“The DOT increased the number of small disadvantaged business prime contractors by 1.59% [in 2021]. And working with SBA, we have stepped up our reach and our capacity building work in order to help with issues like access to capital and bonding capacity,” Buttigieg said. “Right now we have an even greater opportunity, a once in a lifetime opportunity, I believe, thanks to the large investment in infrastructure and jobs that came through the president’s infrastructure vision and the bipartisan infrastructure law. Now we have to make sure that these dollars go to where they can do the most good and that we do a good job engaging DBEs to bring these projects to life.”
The Defense Department, which exceeded its small business contracting goal for the eight consecutive year, will soon issue its new small business strategy that will address industrial base challenges.
“We have to continue to look at removing and lowering barriers to do business with us. We have that high on our on our on our priority list,” said Bill LaPlante, the undersecretary of Defense for acquisition and sustainment, during the press conference. “We’ll have additional initiatives that we’re going to do to reduce barriers to entry, and aligning our small business with our national security imperatives for the country. Of course, our national security is related to our national economic security, they’re intertwined.”
Changes SBA is tracking
SBA’s Guzman said moving all socioeconomic categories to tier 2 of category management, which means agencies will receive credit toward their spend under management goals for awards to SDBs, women-owned small firms, service disable veteran-owned small businesses and HUBZone firms. SBA says this means 33,000 more additional firms are part of that higher level tiering category, which will create more access for contract opportunities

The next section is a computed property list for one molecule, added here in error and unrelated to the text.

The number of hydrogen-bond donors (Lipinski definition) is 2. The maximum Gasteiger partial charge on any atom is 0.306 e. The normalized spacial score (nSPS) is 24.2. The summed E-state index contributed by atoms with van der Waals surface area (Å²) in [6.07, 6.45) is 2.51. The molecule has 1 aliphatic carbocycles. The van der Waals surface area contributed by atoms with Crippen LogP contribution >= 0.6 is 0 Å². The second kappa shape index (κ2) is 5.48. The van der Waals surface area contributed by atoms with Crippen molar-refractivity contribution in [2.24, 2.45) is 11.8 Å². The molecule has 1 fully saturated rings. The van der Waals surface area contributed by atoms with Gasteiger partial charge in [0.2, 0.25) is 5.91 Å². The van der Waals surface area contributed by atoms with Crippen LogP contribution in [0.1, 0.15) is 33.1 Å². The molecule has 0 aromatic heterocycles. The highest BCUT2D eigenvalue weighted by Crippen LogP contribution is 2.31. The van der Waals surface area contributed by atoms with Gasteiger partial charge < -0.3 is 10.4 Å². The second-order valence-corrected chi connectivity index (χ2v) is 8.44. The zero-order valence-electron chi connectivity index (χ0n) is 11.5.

“We hope to see the pathways like that to government contracting yield more small business participation. When you talk to small businesses, some of the challenges that they have in participating in federal contracting is the complications of not being able to navigate the systems, whether that’s certification or how to get how to do business development and how to actually connect with agencies,” she said. “The outreach can’t be minimized from that perspective because that includes the technical assistance, the content, the knowledge, the support that small businesses need to be able to understand federal contracting. Then, of course, it’s on us to try to simplify the process. We’ve been working diligently in the Biden-Harris administration to simplify the certification process, leverage technology to try to improve that experience to get more small businesses to that first step in many cases of certification.”
Bibi Hidalgo, SBA’s associate administrator for government contracting and business development, said for the first time SBA is tracking new entrants into the federal contracting market
“We can get all the 24 cabinet and other agencies oriented around the fact that we need to increase our small business industrial base and go back to the historic numbers that we had previously,” she said. “[Contract] bundling is one of the major issues. So the administrator is working extremely hard every day with the cabinet members to make sure that we start to reverse course on contract bundling.”